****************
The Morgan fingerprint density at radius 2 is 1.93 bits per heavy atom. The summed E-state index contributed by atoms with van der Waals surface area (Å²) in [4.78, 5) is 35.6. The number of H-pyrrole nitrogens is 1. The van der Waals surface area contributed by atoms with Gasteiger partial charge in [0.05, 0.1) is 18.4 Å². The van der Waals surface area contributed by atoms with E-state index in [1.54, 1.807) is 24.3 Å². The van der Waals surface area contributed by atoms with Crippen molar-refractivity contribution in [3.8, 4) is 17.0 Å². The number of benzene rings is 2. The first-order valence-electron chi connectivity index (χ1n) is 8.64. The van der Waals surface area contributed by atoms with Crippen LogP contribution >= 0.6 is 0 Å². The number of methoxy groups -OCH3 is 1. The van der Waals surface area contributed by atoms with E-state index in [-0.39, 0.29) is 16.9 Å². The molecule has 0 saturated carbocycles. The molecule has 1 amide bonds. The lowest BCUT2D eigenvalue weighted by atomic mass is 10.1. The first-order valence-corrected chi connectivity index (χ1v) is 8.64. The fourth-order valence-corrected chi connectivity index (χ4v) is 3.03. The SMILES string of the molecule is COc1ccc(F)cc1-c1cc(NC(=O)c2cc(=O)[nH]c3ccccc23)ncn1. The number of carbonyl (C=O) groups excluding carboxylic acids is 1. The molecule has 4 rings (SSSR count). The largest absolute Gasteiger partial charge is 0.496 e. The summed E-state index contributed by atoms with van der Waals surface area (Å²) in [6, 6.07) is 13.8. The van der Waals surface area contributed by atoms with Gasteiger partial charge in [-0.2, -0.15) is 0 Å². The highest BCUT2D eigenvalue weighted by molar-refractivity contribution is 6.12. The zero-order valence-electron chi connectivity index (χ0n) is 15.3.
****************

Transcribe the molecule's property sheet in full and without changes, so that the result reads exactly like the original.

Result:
The Morgan fingerprint density at radius 2 is 1.93 bits per heavy atom. The summed E-state index contributed by atoms with van der Waals surface area (Å²) in [4.78, 5) is 35.6. The number of H-pyrrole nitrogens is 1. The van der Waals surface area contributed by atoms with Gasteiger partial charge in [0.05, 0.1) is 18.4 Å². The van der Waals surface area contributed by atoms with E-state index in [1.54, 1.807) is 24.3 Å². The van der Waals surface area contributed by atoms with Crippen molar-refractivity contribution in [3.8, 4) is 17.0 Å². The number of benzene rings is 2. The first-order valence-electron chi connectivity index (χ1n) is 8.64. The van der Waals surface area contributed by atoms with Crippen LogP contribution >= 0.6 is 0 Å². The number of methoxy groups -OCH3 is 1. The van der Waals surface area contributed by atoms with E-state index in [-0.39, 0.29) is 16.9 Å². The molecule has 0 saturated carbocycles. The molecule has 1 amide bonds. The lowest BCUT2D eigenvalue weighted by atomic mass is 10.1. The first-order valence-corrected chi connectivity index (χ1v) is 8.64. The fourth-order valence-corrected chi connectivity index (χ4v) is 3.03. The SMILES string of the molecule is COc1ccc(F)cc1-c1cc(NC(=O)c2cc(=O)[nH]c3ccccc23)ncn1. The number of carbonyl (C=O) groups excluding carboxylic acids is 1. The molecule has 4 rings (SSSR count). The largest absolute Gasteiger partial charge is 0.496 e. The summed E-state index contributed by atoms with van der Waals surface area (Å²) in [6, 6.07) is 13.8. The van der Waals surface area contributed by atoms with Gasteiger partial charge in [-0.2, -0.15) is 0 Å². The highest BCUT2D eigenvalue weighted by molar-refractivity contribution is 6.12. The zero-order valence-electron chi connectivity index (χ0n) is 15.3.